One of Guthrie's acquaintances in Los Angeles was actor Will Geer (1902–1978), who promoted radical politics. He talked Guthrie into playing his music at a rally supporting socialism and communism as potential solutions to America's economic problems. Because he associated with such groups and because he wrote songs about workers and common people, Guthrie developed the reputation of being a political radical. However, those who best knew Guthrie scoffed at the idea. They maintained that his songs were not political but social protest music calling attention to the plight of the poor. Democrats, Republicans, Socialists, or Communists—Guthrie often said it made no difference to him; he played for them all. He played for whomever would listen.
In 1940 Geer was in New York and persuaded Guthrie to again leave Mary and the kids and hitchhike across the country to New York City. There, thanks to the efforts of folk music historian Alan Lomax, Guthrie was featured on a nationwide CBS radio network program and began to make good money. His family soon joined him. But before long Guthrie became disgruntled when he was told that all the songs he wrote and sang would have to be approved by the CBS staff. Besides, Woody Guthrie never liked to make too much money because it seemed like a violation of his relationship with the poor. So the whole Guthrie family piled into the new Plymouth car they had purchased and headed back to California.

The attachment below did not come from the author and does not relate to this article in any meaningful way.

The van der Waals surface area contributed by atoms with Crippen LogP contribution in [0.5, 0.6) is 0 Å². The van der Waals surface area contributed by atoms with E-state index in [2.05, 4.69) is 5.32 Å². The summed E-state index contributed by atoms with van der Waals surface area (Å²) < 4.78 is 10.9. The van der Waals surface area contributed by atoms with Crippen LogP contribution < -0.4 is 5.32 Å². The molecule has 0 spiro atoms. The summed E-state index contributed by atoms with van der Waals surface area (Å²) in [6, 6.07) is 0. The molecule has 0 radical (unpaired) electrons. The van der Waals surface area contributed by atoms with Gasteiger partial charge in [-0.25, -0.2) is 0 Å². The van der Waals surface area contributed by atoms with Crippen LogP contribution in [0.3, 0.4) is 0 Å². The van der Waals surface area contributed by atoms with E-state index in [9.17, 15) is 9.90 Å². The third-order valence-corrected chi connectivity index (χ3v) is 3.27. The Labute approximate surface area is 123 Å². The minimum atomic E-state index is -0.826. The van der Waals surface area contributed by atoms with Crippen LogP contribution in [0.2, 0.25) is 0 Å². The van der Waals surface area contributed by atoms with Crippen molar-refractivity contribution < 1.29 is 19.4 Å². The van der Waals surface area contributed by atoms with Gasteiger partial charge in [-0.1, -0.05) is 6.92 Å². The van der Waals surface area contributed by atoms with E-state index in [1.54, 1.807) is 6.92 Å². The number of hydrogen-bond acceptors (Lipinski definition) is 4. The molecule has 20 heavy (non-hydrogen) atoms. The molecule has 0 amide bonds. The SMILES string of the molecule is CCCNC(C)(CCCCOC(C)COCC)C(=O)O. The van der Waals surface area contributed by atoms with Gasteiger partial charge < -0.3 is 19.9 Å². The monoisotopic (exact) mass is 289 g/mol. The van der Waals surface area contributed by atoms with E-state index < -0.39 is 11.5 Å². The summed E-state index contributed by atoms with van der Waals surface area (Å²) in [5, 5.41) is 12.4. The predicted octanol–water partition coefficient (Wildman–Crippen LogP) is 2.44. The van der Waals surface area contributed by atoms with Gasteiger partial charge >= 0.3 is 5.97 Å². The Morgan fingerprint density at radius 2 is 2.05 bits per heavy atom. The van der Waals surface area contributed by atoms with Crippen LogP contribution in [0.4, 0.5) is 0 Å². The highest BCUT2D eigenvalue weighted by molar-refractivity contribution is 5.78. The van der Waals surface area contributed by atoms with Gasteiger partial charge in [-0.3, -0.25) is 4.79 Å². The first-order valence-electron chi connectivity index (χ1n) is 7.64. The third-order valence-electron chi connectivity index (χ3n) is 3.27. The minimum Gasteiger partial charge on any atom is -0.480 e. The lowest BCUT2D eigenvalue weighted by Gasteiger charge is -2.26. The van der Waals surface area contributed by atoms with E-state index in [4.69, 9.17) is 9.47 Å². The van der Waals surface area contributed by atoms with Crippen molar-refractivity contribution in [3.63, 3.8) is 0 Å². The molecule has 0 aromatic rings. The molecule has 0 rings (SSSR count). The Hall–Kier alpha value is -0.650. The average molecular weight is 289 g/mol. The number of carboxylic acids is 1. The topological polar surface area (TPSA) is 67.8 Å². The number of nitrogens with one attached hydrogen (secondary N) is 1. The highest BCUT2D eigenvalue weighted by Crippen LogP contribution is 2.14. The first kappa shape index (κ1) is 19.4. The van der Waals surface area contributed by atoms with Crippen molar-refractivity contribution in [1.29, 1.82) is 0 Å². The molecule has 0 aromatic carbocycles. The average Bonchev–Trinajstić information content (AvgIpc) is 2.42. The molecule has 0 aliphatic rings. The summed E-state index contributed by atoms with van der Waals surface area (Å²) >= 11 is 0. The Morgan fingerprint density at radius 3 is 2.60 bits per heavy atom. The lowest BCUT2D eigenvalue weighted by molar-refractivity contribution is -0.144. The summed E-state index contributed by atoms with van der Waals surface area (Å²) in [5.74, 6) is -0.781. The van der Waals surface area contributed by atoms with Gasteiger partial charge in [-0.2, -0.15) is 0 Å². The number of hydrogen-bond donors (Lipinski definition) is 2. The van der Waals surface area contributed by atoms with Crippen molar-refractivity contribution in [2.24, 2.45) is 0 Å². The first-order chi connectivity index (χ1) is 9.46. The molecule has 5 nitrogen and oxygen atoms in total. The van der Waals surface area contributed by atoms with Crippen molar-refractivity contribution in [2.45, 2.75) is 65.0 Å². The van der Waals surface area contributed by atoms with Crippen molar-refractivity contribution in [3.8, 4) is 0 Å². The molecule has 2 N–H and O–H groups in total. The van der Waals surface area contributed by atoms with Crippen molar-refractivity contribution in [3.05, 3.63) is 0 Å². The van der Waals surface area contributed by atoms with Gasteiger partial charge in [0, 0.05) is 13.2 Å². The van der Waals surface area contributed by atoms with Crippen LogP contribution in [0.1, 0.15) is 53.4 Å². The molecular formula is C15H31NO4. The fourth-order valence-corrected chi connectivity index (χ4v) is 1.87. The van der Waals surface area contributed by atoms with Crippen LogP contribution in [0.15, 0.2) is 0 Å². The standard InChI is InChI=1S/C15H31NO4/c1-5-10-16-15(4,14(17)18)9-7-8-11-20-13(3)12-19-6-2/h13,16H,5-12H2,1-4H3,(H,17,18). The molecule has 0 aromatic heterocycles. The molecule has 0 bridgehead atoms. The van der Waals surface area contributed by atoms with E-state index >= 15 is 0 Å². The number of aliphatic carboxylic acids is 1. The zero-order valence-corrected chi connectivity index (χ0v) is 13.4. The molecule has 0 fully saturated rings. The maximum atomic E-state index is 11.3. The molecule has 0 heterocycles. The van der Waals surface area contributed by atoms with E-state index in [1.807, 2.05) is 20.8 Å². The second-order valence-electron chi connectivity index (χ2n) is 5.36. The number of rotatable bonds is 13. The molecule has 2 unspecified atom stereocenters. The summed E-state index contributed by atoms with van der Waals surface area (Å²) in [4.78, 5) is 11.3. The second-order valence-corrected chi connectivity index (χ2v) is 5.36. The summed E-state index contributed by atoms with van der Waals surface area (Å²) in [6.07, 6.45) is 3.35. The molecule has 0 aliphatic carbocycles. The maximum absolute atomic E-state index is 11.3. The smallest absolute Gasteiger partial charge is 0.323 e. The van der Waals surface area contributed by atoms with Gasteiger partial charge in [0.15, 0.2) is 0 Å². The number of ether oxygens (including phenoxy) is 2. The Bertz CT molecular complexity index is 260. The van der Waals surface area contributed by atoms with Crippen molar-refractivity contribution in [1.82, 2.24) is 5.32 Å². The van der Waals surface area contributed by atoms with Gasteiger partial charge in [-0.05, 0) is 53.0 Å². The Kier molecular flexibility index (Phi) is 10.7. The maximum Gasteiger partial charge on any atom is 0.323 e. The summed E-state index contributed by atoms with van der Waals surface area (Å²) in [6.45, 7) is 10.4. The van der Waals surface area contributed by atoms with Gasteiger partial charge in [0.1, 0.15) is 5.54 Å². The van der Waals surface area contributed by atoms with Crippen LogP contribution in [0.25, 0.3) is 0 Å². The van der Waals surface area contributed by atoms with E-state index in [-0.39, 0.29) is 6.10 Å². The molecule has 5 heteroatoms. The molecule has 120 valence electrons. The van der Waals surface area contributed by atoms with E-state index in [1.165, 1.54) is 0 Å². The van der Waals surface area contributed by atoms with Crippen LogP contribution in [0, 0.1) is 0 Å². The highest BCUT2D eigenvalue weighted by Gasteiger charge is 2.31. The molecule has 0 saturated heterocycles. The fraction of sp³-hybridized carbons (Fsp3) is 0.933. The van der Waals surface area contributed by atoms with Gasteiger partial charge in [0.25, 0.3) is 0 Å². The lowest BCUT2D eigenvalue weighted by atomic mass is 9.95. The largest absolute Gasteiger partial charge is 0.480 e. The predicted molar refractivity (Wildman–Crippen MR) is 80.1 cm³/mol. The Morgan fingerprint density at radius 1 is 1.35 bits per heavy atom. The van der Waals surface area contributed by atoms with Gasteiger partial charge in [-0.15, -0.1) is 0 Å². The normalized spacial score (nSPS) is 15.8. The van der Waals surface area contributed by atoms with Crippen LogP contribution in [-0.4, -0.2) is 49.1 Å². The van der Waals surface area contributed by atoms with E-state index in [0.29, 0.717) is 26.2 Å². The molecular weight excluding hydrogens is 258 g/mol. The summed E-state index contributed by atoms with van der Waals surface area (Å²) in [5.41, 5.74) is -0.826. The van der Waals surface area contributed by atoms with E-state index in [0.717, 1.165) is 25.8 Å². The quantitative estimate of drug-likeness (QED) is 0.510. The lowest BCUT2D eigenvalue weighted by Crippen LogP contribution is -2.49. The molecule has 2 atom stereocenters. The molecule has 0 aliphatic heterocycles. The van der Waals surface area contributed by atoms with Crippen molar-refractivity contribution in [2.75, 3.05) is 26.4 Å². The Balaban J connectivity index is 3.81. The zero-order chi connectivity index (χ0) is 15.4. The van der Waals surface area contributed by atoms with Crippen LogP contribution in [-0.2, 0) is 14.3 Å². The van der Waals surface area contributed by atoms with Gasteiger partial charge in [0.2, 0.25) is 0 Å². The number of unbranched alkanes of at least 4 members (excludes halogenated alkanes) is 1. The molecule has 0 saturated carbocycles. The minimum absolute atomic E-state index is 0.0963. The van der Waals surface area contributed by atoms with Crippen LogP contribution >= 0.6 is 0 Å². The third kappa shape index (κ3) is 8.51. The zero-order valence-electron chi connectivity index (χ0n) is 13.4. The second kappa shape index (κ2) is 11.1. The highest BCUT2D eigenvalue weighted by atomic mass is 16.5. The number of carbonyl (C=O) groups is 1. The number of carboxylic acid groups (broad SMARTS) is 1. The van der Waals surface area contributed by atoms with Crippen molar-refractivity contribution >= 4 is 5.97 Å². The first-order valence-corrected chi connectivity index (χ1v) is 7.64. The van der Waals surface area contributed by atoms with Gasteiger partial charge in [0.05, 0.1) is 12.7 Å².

Twenty-six songs in thirty days